Capellas says Compaq will not perish without HP

Compaq CEO Michael Capellas held a mock interview with himself yesterday at Internet World Fall 2001, addressing a widely publicised memo he sent to all Compaq employees regarding the pending merger with Hewlett-Packard.

          Compaq CEO Michael Capellas held a mock interview with himself yesterday at Internet World Fall 2001, addressing a widely publicised memo he sent to all Compaq employees regarding the pending merger with Hewlett-Packard.

          Capellas stated emphatically that he fully supported the megamerger, but that the company also has a contingency plan in case the merger does not go through.

          "Plan B says, 'obviously, as anyone would expect, we have to have a business plan that is ongoing, which is quite frankly normal ... it's a question of common sense," Capellas said in response to a question he asked himself concerning his reasons for the memo.

          Capellas, who sent the memo last weekend to the company's 67,000 employees, called it a regular communication and, simply, "an update."

          "That's about as stealthy as you can get, isn't it? A memo to 67,000 employees," joked Capellas. "I somehow knew it would become public."

          "Let me be very clear that I support the merger. Let there be no doubt," Capellas replied to another question from himself.

          In the memo, Capellas wrote that he still supports the deal with HP, but that Compaq is also well positioned to on its own meet the goals that the merger is supposed to help the company achieve.

          Those goals are to extend Compaq's capacity to provide products and services to large corporations, to turn Compaq into a larger service provider able to compete head-to-head against IBM's Global Services division, and to improve the bottom line of Compaq's PC business while staying on top of innovation in new technology areas.

          The memo was sent in response to a decision Friday by the David and Lucile Packard Foundation to oppose the merger, a stock swap deal which was valued at $US25 billion when first announced. The foundation owns a 10.4% stake in HP and is considered by many to hold the swing vote in the merger.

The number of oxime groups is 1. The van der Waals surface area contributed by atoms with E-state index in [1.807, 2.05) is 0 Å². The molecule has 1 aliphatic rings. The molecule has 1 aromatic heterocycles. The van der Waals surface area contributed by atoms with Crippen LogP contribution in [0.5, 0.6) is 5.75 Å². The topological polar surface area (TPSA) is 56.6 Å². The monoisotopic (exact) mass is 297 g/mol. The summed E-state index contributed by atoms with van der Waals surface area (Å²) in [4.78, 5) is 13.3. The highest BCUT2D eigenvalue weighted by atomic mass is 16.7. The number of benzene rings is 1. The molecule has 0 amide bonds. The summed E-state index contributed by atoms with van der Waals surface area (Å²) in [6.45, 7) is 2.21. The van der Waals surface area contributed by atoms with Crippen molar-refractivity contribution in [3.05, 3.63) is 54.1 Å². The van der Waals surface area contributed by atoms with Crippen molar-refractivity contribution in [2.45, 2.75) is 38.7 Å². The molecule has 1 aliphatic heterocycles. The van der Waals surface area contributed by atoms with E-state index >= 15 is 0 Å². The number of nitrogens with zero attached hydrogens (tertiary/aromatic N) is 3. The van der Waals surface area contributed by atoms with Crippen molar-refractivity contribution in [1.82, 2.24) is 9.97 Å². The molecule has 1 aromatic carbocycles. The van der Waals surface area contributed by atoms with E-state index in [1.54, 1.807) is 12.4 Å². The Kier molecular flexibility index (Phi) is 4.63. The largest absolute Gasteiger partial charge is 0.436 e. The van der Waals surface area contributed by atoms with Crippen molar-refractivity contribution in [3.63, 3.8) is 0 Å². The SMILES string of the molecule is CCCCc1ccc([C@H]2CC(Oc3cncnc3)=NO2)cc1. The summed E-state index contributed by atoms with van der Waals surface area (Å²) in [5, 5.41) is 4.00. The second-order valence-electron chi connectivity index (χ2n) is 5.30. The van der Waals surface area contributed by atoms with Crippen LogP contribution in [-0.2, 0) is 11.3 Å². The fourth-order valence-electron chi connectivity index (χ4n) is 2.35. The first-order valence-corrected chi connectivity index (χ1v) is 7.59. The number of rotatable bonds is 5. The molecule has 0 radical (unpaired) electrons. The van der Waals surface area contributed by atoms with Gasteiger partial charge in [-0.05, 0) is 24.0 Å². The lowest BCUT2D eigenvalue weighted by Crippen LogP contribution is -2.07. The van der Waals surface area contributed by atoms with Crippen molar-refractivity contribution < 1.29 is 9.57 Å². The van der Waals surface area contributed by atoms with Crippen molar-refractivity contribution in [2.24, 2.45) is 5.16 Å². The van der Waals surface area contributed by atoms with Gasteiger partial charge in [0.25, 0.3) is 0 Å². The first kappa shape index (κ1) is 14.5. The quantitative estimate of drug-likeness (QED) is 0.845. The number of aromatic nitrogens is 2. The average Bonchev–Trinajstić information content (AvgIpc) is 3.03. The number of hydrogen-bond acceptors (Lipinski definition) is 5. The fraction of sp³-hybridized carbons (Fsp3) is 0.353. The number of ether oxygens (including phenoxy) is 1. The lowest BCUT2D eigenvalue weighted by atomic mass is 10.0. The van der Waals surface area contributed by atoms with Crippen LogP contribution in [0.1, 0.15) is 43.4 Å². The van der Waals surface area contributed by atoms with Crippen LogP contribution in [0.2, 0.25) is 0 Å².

During the balance of the keynote, Capellas said that a combination of product over-capacity, hardware commoditisation, changing buying patterns, and a weakness in telecoms and dot-coms had brought the internet to another change in its architecture, a change Capellas said "was more evolutionary than revolutionary."

          Optimistic of the future, Capellas said that the next driver of Internet growth will the pervasive use of rich audio and video content, and that such content would be delivered over much of the existing Internet infrastructure.

          "We built all these current applications to handle data; now we need to build it to handle content. It won't be a new architecture, it will be a new content delivery system," said Capellas.

          Capellas said Compaq's Adaptive Infrastructure initiative is a key example of a next-generation content delivery system. Recently announced with Compaq's server blade strategy, the Adaptive Infrastructure Strategy (AIS) calls for the addition of advanced failover and clustering technology, remote system management, self-healing technology for server hardware, and system automation.

          "The hype is gone [from the internet]," Capellas said. "Our optimism about this stuff has become real."

          Attendees appeared to think that Capellas' assertions about latent demand building up in the economy, and his defence of "Plan B," in case the merger with HP falls through, made sense.

          "It's like the military -- you're an idiot if you don't have some sort of backup plan in place," said Peter Johnson, an internet marketing consultant who runs the SiteCom Strategies constancy in Bronxville, New York.

          "I don't think the fact that he sent some sort of memo to his employees means that he has lost faith in the merger, although without the backing of the [Hewlett and Packard] families, it could be a blow to its chances of success."

          Johnson also agreed that there is latent demand for IT building up this year.

          "IT managers were putting some plans on hold in the second and third quarters due to the economy and with the terrorist attacks, that was a further reason or excuse to hold off a little more. But they're getting ready to tee off projects, and I think we'll see demand for IT pickup as these projects get off the ground in the middle of 2002 -- you can't put necessary projects on hold forever," he said.

          Other attendees said the keynote was business as usual.

          "Of course [Capellas] is going to put the corporate spin on [the merger]," said Rick Whitney, director of web design and development at Distance Learning in New York. "These [mergers] happen all the time and sometimes they fall through; the idea of what he was saying about a backup plan could just be more spin control."

          If the decision to abandon the merger plans is made, it will come "in another few weeks," according to Thomas Perkins, a member of Compaq's board of directors, cited in The Wall Street Journal on Tuesday. "If it drags on for months and months and months, it's not good for both companies," he said.

          Compaq could ask for a preliminary tally of HP shareholders that support the merger and insist on canceling the deal if HP can't show it has enough votes, The Wall Street Journal wrote Tuesday, quoting an unidentified source close to the Compaq board.

          Joris Evers, an IDG News Service correspondent in Amsterdam contributed to this report.

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